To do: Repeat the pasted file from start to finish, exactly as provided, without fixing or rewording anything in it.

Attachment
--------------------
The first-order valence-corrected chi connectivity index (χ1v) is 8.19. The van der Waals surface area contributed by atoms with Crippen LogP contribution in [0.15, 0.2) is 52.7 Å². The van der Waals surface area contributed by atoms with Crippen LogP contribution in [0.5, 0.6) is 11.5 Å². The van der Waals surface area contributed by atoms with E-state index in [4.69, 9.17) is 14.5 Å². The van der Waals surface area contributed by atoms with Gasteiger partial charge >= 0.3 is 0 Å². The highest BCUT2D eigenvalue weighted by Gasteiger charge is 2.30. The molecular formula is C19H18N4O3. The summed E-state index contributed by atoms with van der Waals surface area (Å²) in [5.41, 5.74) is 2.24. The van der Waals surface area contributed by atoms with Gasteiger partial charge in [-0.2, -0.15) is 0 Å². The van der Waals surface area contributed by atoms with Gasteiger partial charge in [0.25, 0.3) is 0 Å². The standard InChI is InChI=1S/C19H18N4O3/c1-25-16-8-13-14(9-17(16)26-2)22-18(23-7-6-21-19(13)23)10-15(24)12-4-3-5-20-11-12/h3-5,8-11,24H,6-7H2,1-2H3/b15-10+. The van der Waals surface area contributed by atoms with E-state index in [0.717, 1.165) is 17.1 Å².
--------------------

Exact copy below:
The first-order valence-corrected chi connectivity index (χ1v) is 8.19. The van der Waals surface area contributed by atoms with Crippen LogP contribution in [0.15, 0.2) is 52.7 Å². The van der Waals surface area contributed by atoms with Crippen LogP contribution in [0.5, 0.6) is 11.5 Å². The van der Waals surface area contributed by atoms with E-state index in [4.69, 9.17) is 14.5 Å². The van der Waals surface area contributed by atoms with Gasteiger partial charge >= 0.3 is 0 Å². The highest BCUT2D eigenvalue weighted by Gasteiger charge is 2.30. The molecular formula is C19H18N4O3. The summed E-state index contributed by atoms with van der Waals surface area (Å²) in [5.41, 5.74) is 2.24. The van der Waals surface area contributed by atoms with Gasteiger partial charge in [-0.2, -0.15) is 0 Å². The van der Waals surface area contributed by atoms with Gasteiger partial charge in [0.25, 0.3) is 0 Å². The standard InChI is InChI=1S/C19H18N4O3/c1-25-16-8-13-14(9-17(16)26-2)22-18(23-7-6-21-19(13)23)10-15(24)12-4-3-5-20-11-12/h3-5,8-11,24H,6-7H2,1-2H3/b15-10+. The van der Waals surface area contributed by atoms with E-state index in [0.717, 1.165) is 17.1 Å².